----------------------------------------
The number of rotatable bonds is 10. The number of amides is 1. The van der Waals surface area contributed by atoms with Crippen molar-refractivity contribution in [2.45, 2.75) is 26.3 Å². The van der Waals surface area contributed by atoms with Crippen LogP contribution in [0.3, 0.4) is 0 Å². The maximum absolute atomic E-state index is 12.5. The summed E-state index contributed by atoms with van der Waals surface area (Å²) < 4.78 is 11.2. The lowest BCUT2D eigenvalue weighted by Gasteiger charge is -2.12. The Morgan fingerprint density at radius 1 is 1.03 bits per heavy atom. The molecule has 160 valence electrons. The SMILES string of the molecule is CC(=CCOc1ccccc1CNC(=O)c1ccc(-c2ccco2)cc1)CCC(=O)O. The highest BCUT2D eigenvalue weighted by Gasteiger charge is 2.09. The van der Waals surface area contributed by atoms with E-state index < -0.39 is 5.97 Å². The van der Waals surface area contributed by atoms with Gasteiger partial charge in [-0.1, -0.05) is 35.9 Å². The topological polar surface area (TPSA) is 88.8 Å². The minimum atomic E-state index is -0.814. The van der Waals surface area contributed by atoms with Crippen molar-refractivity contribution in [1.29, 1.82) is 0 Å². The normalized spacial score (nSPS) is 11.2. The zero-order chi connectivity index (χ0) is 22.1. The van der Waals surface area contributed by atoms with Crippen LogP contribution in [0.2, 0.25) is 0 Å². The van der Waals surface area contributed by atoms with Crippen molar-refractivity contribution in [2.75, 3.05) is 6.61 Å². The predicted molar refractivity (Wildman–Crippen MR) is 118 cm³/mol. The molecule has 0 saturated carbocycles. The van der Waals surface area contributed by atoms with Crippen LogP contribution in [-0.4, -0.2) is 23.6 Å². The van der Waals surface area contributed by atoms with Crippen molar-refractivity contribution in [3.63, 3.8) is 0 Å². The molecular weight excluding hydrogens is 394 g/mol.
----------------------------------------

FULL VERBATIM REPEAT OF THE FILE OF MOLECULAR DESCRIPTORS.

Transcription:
The number of rotatable bonds is 10. The number of amides is 1. The van der Waals surface area contributed by atoms with Crippen molar-refractivity contribution in [2.45, 2.75) is 26.3 Å². The van der Waals surface area contributed by atoms with Crippen LogP contribution in [0.3, 0.4) is 0 Å². The maximum absolute atomic E-state index is 12.5. The summed E-state index contributed by atoms with van der Waals surface area (Å²) < 4.78 is 11.2. The lowest BCUT2D eigenvalue weighted by Gasteiger charge is -2.12. The Morgan fingerprint density at radius 1 is 1.03 bits per heavy atom. The molecule has 160 valence electrons. The SMILES string of the molecule is CC(=CCOc1ccccc1CNC(=O)c1ccc(-c2ccco2)cc1)CCC(=O)O. The highest BCUT2D eigenvalue weighted by Gasteiger charge is 2.09. The van der Waals surface area contributed by atoms with E-state index < -0.39 is 5.97 Å². The van der Waals surface area contributed by atoms with Gasteiger partial charge in [-0.1, -0.05) is 35.9 Å². The topological polar surface area (TPSA) is 88.8 Å². The minimum atomic E-state index is -0.814. The van der Waals surface area contributed by atoms with Crippen molar-refractivity contribution in [1.29, 1.82) is 0 Å². The normalized spacial score (nSPS) is 11.2. The zero-order chi connectivity index (χ0) is 22.1. The van der Waals surface area contributed by atoms with Crippen LogP contribution in [0.2, 0.25) is 0 Å². The van der Waals surface area contributed by atoms with Crippen molar-refractivity contribution in [2.75, 3.05) is 6.61 Å². The predicted molar refractivity (Wildman–Crippen MR) is 118 cm³/mol. The molecule has 0 saturated carbocycles. The van der Waals surface area contributed by atoms with Crippen LogP contribution in [-0.4, -0.2) is 23.6 Å². The van der Waals surface area contributed by atoms with Crippen molar-refractivity contribution in [3.63, 3.8) is 0 Å². The molecular weight excluding hydrogens is 394 g/mol.